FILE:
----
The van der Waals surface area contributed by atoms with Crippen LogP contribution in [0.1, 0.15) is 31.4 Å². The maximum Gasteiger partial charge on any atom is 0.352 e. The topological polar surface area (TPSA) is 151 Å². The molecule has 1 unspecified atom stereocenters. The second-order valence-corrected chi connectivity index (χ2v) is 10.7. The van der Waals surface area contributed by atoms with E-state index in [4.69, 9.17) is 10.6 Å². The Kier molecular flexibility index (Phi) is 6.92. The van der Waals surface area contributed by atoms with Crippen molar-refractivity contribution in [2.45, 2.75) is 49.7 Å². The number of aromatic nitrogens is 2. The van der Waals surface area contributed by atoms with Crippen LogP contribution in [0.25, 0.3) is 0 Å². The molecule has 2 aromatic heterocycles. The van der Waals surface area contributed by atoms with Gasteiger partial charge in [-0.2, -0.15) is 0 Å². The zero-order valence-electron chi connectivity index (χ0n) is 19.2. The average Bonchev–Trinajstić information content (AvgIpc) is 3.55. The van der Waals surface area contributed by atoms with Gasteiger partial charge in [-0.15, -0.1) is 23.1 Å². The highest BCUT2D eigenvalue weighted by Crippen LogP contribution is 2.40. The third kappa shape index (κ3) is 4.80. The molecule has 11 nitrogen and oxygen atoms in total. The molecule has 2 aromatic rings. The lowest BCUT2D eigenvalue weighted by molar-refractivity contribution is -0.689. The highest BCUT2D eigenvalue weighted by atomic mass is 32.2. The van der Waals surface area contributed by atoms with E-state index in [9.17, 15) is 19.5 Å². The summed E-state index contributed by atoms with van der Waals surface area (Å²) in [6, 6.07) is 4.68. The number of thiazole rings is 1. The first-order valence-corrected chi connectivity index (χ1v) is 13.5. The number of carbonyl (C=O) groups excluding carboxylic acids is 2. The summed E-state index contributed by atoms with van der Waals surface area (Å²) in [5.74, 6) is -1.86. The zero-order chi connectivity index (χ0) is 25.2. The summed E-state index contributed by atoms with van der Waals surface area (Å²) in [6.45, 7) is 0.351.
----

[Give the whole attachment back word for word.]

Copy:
The van der Waals surface area contributed by atoms with Crippen LogP contribution in [0.1, 0.15) is 31.4 Å². The maximum Gasteiger partial charge on any atom is 0.352 e. The topological polar surface area (TPSA) is 151 Å². The molecule has 1 unspecified atom stereocenters. The second-order valence-corrected chi connectivity index (χ2v) is 10.7. The van der Waals surface area contributed by atoms with E-state index in [4.69, 9.17) is 10.6 Å². The Kier molecular flexibility index (Phi) is 6.92. The van der Waals surface area contributed by atoms with Crippen molar-refractivity contribution in [2.45, 2.75) is 49.7 Å². The number of aromatic nitrogens is 2. The van der Waals surface area contributed by atoms with Crippen LogP contribution in [0.25, 0.3) is 0 Å². The molecule has 2 aromatic heterocycles. The van der Waals surface area contributed by atoms with Gasteiger partial charge in [-0.2, -0.15) is 0 Å². The zero-order valence-electron chi connectivity index (χ0n) is 19.2. The average Bonchev–Trinajstić information content (AvgIpc) is 3.55. The van der Waals surface area contributed by atoms with Gasteiger partial charge in [-0.15, -0.1) is 23.1 Å². The highest BCUT2D eigenvalue weighted by Crippen LogP contribution is 2.40. The third kappa shape index (κ3) is 4.80. The molecule has 11 nitrogen and oxygen atoms in total. The molecule has 2 aromatic rings. The lowest BCUT2D eigenvalue weighted by molar-refractivity contribution is -0.689. The highest BCUT2D eigenvalue weighted by atomic mass is 32.2. The van der Waals surface area contributed by atoms with E-state index in [9.17, 15) is 19.5 Å². The summed E-state index contributed by atoms with van der Waals surface area (Å²) in [6, 6.07) is 4.68. The number of thiazole rings is 1. The first-order valence-corrected chi connectivity index (χ1v) is 13.5. The number of carbonyl (C=O) groups excluding carboxylic acids is 2. The summed E-state index contributed by atoms with van der Waals surface area (Å²) in [5.74, 6) is -1.86. The zero-order chi connectivity index (χ0) is 25.2. The summed E-state index contributed by atoms with van der Waals surface area (Å²) in [6.45, 7) is 0.351.